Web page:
Quexco To Settle FTC Charges

Will Divest Lead Smelting, Refining And Recycling Assets In California

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Quexco Incorporated has agreed to settle Federal Trade Commission charges that its acquisition of Pacific Dunlop GNB Corporation would create a monopoly that could result in reduced competition and increased prices in the market for lead smelting, refining and recycling services in California. To settle the FTC charges, Quexco would divest a GNB secondary lead smelter in California to Gopher Resources, Inc., or another Commission-approved buyer.

Quexco is based in Dallas, Texas. GNB is a wholly-owned subsidiary of Australian-based Pacific Dunlop Limited. Quexco and GNB are the only two lead smelter operators and lead recyclers in California. Secondary lead smelters recycle products such as old lead-acid batteries rather than using ore to produce pure lead or lead alloys. For most uses, primary or secondary lead are interchangeable.

According to the FTC complaint detailing the charges, Quexco and GNB are the only two operators of lead smelters in California and the only two firms that perform lead recycling there. The GNB acquisition would give Quexco a monopoly and allow it to raise prices for lead smelting, refining and recycling in California. The FTC alleges that because of lead's toxicity and the difficulty in obtaining permits to operate a smelter operation, new entry into the California market would not be timely, likely or sufficient to deter Quexco from exercising market power.

The proposed settlement would require that Quexco divest GNB's secondary smelter to Gopher Resources, Inc., under the terms of a contract that currently exists between them, or to another Commission-approved buyer. The settlement allows Quexco to complete its acquisition during the 60 day public comment period but requires that it hold separate GNB's California smelter and sell it to Gopher within 10 days of the Commission Order being made final. If the sale to Gopher is not approved by the Commission, Quexco must divest the GNB smelter to another Commission-approved buyer within six months.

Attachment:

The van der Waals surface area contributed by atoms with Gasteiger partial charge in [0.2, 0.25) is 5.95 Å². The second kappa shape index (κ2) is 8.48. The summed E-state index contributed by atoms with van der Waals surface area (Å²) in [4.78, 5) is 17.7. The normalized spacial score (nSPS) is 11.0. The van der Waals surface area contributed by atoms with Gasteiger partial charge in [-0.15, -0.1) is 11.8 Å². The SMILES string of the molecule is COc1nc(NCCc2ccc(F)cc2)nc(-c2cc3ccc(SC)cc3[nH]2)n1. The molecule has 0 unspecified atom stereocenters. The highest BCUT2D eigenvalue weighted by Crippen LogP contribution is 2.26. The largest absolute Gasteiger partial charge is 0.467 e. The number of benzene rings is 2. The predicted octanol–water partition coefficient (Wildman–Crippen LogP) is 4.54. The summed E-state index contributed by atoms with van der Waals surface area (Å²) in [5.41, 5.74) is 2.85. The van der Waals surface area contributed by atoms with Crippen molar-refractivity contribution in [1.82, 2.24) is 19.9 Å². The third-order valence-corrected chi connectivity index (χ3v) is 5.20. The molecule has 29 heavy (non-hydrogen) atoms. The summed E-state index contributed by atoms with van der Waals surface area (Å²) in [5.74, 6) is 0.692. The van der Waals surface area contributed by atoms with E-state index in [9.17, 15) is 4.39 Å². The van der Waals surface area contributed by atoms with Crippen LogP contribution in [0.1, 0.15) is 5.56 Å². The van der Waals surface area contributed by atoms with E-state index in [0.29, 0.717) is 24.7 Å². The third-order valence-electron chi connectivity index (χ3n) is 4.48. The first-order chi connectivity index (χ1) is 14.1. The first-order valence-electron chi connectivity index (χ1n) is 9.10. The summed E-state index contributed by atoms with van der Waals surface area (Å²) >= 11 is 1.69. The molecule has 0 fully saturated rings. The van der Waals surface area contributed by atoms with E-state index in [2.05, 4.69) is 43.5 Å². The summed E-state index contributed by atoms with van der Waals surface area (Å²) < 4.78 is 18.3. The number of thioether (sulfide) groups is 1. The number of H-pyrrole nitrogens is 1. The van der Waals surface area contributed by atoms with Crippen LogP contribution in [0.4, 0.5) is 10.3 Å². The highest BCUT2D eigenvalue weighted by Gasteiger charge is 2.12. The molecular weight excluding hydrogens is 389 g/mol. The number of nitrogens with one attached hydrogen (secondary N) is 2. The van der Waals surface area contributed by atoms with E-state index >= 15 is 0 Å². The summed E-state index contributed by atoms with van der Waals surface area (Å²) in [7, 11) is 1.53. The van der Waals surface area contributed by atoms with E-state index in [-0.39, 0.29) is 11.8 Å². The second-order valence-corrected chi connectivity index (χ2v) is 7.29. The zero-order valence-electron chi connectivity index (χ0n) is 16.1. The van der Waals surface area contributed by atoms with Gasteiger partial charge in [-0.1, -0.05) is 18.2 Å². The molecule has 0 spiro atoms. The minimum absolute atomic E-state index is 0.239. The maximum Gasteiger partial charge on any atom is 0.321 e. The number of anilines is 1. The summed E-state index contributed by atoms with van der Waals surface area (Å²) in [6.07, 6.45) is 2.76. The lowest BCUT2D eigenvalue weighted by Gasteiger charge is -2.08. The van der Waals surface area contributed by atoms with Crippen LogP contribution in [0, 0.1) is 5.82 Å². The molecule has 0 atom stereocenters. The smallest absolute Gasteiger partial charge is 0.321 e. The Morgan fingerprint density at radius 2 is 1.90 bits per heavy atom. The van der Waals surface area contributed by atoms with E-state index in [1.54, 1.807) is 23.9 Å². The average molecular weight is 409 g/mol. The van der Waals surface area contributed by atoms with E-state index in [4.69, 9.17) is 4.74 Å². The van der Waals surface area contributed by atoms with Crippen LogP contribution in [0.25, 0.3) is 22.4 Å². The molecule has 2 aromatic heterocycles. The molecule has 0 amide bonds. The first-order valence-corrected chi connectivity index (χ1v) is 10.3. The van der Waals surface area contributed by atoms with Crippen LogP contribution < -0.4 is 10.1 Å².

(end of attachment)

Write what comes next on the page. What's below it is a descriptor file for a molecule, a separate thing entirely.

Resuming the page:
A summary of the proposed consent agreement will be published in the Federal Register shortly. It will be subject to public comment for 60 days, after which the Commission will decide whether to make it final. Comments should be addressed to the FTC, Office of the Secretary, 600 Pennsylvania Avenue, N.W., Washington, D.C. 20580.

The Commission vote to accept the proposed consent agreement was 4-0.

NOTE: A consent agreement is for settlement purposes only and does not constitute an admission of a law violation. When the Commission issues a consent order on a final basis, it carries the force of law with respect to future actions. Each violation of such an order may result in a civil penalty of $11,000.

Copies of the complaint and proposed consent agreement are available from the FTC's web site at http://www.ftc.gov and also from the FTC's Consumer Response Center, Room 130, 600 Pennsylvania Avenue, N.W., Washington, D.C. 20580; 202-FTC-HELP (202-382-4357); TDD for the hearing impaired 1-866-653-4261. Consent agreements subject to public comment also are available by calling 202-326-3627. To find out the latest news as it is announced, call the FTC NewsPhone recording at 202-326-2710.

(FTC File No. 981-0327)

Contact Information

Media Contact:
Claudia Bourne Farrell
Office of Public Affairs
Staff Contact:
William J. Baer
Bureau of Competition